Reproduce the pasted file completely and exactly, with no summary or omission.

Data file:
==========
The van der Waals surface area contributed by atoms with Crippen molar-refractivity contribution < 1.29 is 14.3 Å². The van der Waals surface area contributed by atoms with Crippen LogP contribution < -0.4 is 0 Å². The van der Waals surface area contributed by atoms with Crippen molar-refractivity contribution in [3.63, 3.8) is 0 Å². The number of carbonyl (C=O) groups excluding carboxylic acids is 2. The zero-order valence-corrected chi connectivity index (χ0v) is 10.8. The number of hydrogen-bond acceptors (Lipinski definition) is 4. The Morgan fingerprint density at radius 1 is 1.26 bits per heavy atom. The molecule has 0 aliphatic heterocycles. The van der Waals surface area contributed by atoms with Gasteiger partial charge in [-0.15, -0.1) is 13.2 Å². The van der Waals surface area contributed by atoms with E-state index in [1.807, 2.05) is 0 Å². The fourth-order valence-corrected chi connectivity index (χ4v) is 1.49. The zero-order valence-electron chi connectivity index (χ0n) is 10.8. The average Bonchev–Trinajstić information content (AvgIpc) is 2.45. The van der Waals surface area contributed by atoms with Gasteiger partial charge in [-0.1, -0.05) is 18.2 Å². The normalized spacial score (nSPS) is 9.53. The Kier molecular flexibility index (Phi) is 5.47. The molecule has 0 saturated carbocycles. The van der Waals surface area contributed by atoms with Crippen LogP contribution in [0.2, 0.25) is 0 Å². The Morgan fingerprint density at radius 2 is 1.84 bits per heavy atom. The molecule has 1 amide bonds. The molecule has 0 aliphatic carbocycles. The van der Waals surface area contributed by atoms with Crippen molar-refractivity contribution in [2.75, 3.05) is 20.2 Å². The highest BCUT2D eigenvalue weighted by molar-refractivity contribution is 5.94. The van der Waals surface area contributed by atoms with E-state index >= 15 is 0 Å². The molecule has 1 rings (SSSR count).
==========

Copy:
The van der Waals surface area contributed by atoms with Crippen molar-refractivity contribution < 1.29 is 14.3 Å². The van der Waals surface area contributed by atoms with Crippen LogP contribution < -0.4 is 0 Å². The van der Waals surface area contributed by atoms with Crippen molar-refractivity contribution in [3.63, 3.8) is 0 Å². The number of carbonyl (C=O) groups excluding carboxylic acids is 2. The zero-order valence-corrected chi connectivity index (χ0v) is 10.8. The number of hydrogen-bond acceptors (Lipinski definition) is 4. The Morgan fingerprint density at radius 1 is 1.26 bits per heavy atom. The molecule has 0 aliphatic heterocycles. The van der Waals surface area contributed by atoms with Gasteiger partial charge in [-0.15, -0.1) is 13.2 Å². The van der Waals surface area contributed by atoms with E-state index in [1.807, 2.05) is 0 Å². The fourth-order valence-corrected chi connectivity index (χ4v) is 1.49. The zero-order valence-electron chi connectivity index (χ0n) is 10.8. The average Bonchev–Trinajstić information content (AvgIpc) is 2.45. The van der Waals surface area contributed by atoms with Gasteiger partial charge in [-0.1, -0.05) is 18.2 Å². The normalized spacial score (nSPS) is 9.53. The Kier molecular flexibility index (Phi) is 5.47. The molecule has 0 saturated carbocycles. The van der Waals surface area contributed by atoms with Crippen LogP contribution in [0.2, 0.25) is 0 Å². The Morgan fingerprint density at radius 2 is 1.84 bits per heavy atom. The molecule has 1 amide bonds. The molecule has 0 aliphatic carbocycles. The van der Waals surface area contributed by atoms with Crippen molar-refractivity contribution in [2.75, 3.05) is 20.2 Å². The highest BCUT2D eigenvalue weighted by molar-refractivity contribution is 5.94. The van der Waals surface area contributed by atoms with E-state index >= 15 is 0 Å². The molecule has 1 rings (SSSR count).